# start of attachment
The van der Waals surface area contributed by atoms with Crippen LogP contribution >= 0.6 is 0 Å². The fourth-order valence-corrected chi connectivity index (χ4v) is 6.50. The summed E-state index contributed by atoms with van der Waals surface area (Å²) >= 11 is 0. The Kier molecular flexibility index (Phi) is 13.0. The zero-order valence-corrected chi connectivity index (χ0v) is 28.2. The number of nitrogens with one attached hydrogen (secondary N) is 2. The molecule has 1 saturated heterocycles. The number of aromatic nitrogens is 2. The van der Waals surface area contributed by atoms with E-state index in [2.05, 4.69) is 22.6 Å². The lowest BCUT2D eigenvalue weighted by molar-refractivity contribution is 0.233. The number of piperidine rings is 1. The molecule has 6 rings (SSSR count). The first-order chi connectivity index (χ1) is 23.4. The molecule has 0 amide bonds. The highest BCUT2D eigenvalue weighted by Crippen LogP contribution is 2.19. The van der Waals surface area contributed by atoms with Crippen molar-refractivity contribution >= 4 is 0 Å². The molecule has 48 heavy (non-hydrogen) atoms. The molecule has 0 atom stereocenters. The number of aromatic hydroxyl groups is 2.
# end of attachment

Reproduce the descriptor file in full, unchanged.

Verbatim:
The van der Waals surface area contributed by atoms with Crippen LogP contribution >= 0.6 is 0 Å². The fourth-order valence-corrected chi connectivity index (χ4v) is 6.50. The summed E-state index contributed by atoms with van der Waals surface area (Å²) >= 11 is 0. The Kier molecular flexibility index (Phi) is 13.0. The zero-order valence-corrected chi connectivity index (χ0v) is 28.2. The number of nitrogens with one attached hydrogen (secondary N) is 2. The molecule has 1 saturated heterocycles. The number of aromatic nitrogens is 2. The van der Waals surface area contributed by atoms with E-state index in [2.05, 4.69) is 22.6 Å². The lowest BCUT2D eigenvalue weighted by molar-refractivity contribution is 0.233. The number of piperidine rings is 1. The molecule has 6 rings (SSSR count). The first-order chi connectivity index (χ1) is 23.4. The molecule has 0 amide bonds. The highest BCUT2D eigenvalue weighted by Crippen LogP contribution is 2.19. The van der Waals surface area contributed by atoms with Crippen molar-refractivity contribution >= 4 is 0 Å². The molecule has 48 heavy (non-hydrogen) atoms. The molecule has 0 atom stereocenters. The number of aromatic hydroxyl groups is 2.